Ruddon`s Point, Largo Bay, Fife
We arrived at the point having driven down a very bouncy, rutted track to find a couple of birders already scoping out to sea, a quick glance back across the bay quickly revealed good numbers of Seaduck flying further offshore – at least one hundred plus Velvet Scoters were in flight their white secondaries flashing as they flew. They seemed to have been flushed by some SSPCA animal wardens that were working their way along the rocks picking up Eider which had been oiled by boats emptying their ballast tanks in the bay. It was depressing to see such attractive birds being unceremoniously netted and bagged up. We were gutted to hear that amongst the birds which had been flushed offshore was a Surf Scoter, one of our target birds here. The whole of the bay was peppered with good numbers of Seaduck – predominantly Eider, Long-tailed Duck and Red-breasted Merganser. The pager had earlier reported a Puffin present here but careful scanning only revealed a couple of winter plumaged Razorbill diving actively, their black and white plumage, short stubby bill and short wings distinctive. After picking up a distant black and white grebe offshore we assumed it to be Slavonian and were surprised when closer inspection revealed it to be a Black-necked Grebe tiny, fluffed up in appearance with a round head profile and sooty smudged cheeks. As we drove up to the main road we stopped quickly to scan a field which held a small party of Yellowhammer perched up on some telegraph cables, then dropping down into the ploughed field to feed, their bright yellow heads and breasts standing out in the sunshine.
I apologize to any local residents but after all the beautiful places we`d visited we came back to earth with a bump, Buckhaven was a grade 1 dump – all the houses had metal grills on the windows and the walls were covered in graffiti, a gang of youths were hanging around on the street and it was with some trepidation we left our car parked up – I half expected to come back and find it up on bricks with the wheels gone and stereo stolen! We scanned the sea here hoping for Surf Scoter but the sea was comparatively devoid of birds just a few Eider and Long-tailed Duck. We were relived to find the car in one piece, though somewhat perturbed by a volley of abuse from a bare-chested youth! A quick scan from a raised embankment behind East Fife football ground produced lots and lots of Scoter, good numbers of Eider, Merganser and Shag, a few Auks included Guillemot, Razorbill and a pale silver-grey auk we at first assumed was a winter plumaged Black Guillemot but which we reluctantly concluded to be a pale or leucistic Guillemot on shape alone. Offshore was a lone Grey Seal, a big partly submerged shape with its Labrador shaped head poking out of the water.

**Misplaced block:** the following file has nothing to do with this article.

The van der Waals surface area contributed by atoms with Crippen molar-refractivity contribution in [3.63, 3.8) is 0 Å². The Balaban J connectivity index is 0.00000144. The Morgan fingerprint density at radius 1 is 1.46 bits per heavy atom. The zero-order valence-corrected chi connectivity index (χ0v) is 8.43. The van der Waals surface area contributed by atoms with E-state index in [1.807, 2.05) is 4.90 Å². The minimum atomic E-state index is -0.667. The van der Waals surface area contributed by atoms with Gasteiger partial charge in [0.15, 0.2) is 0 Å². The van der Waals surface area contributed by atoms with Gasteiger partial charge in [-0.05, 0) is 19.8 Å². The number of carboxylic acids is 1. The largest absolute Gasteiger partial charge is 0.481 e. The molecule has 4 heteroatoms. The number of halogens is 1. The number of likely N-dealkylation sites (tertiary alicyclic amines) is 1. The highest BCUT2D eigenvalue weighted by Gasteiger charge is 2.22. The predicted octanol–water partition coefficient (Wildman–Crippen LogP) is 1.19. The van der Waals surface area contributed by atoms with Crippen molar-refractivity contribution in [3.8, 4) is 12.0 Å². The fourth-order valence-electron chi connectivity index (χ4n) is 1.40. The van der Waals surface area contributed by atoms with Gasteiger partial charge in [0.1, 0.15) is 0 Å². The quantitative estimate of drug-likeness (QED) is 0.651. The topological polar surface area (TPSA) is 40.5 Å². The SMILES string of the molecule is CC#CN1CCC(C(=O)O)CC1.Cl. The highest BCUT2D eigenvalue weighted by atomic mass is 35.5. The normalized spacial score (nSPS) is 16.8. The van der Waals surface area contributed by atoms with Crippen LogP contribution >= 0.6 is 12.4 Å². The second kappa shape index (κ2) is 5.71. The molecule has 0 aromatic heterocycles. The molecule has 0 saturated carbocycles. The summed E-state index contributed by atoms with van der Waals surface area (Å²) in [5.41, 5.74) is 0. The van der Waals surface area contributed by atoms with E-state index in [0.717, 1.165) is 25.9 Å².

East Wemyss, Fife
A return to safer territory here! We scanned from a slipway running down to the Sea across some rocky sea defenses adjacent to a well manicured lawn and car-park. Here we were finally able to catch up with our quarry, a pair of Surf Scoter sat on the flat calm sea less than a hundred yards offshore. They were giving crippling views and we literally couldn’t believe our eyes – all too frequently Surf Scoter are visible as distant specks far, far out to sea (the Cornish bird at Feock being a classic example!) and here we were able to absorb all the subtle features of both the male and female birds! Both were bulky Scoter with a blocky head shape and a wedge-shaped forehead and bill profile, they were diving actively – giving a little forward leap with half-open wings, their diving action midway between that of Velvet Scoter and Surf Scoter. The female was chocolate-brown with two pale patches on her face. The male was a real beaut, with bold white patches on the forehead and nape his swollen bill a mixture of bright orange and yellow with white spots at its base extending onto his cheeks – magic! It was difficult to tear ourselves away from them but scanning around rewarded us with a Black-throated Diver in winter plumage, its elegantly snaked neck, dark grey mantle and hindneck and an isolated white flank patch readily identifying it.
Much as we had enjoyed our time here time was pressing so we returned to the car and set out on the lengthy drive north to Speyside.
(To be Continued….)
|Thursday 1st April 2004, 17:24||#4|
Join Date: Jan 2003
Location: Devon. UK.
Excellent, wish I was there but the report is the next best thing!
Are you listening to the voice that talks in your head while you read this?
|Thursday 1st April 2004, 17:28||#5|
Join Date: Aug 2002
Location: Billingham, NE England
A great report Jason
BF Supporter 2004 2005 2006 2007 2008 2009 2010 2011 2012 2013 2014 2015 2016 2017 Support BirdForum With A Donation
|Thursday 1st April 2004, 18:24||#6|
Join Date: Dec 2002
Location: Doncaster, UK
Great read Jason!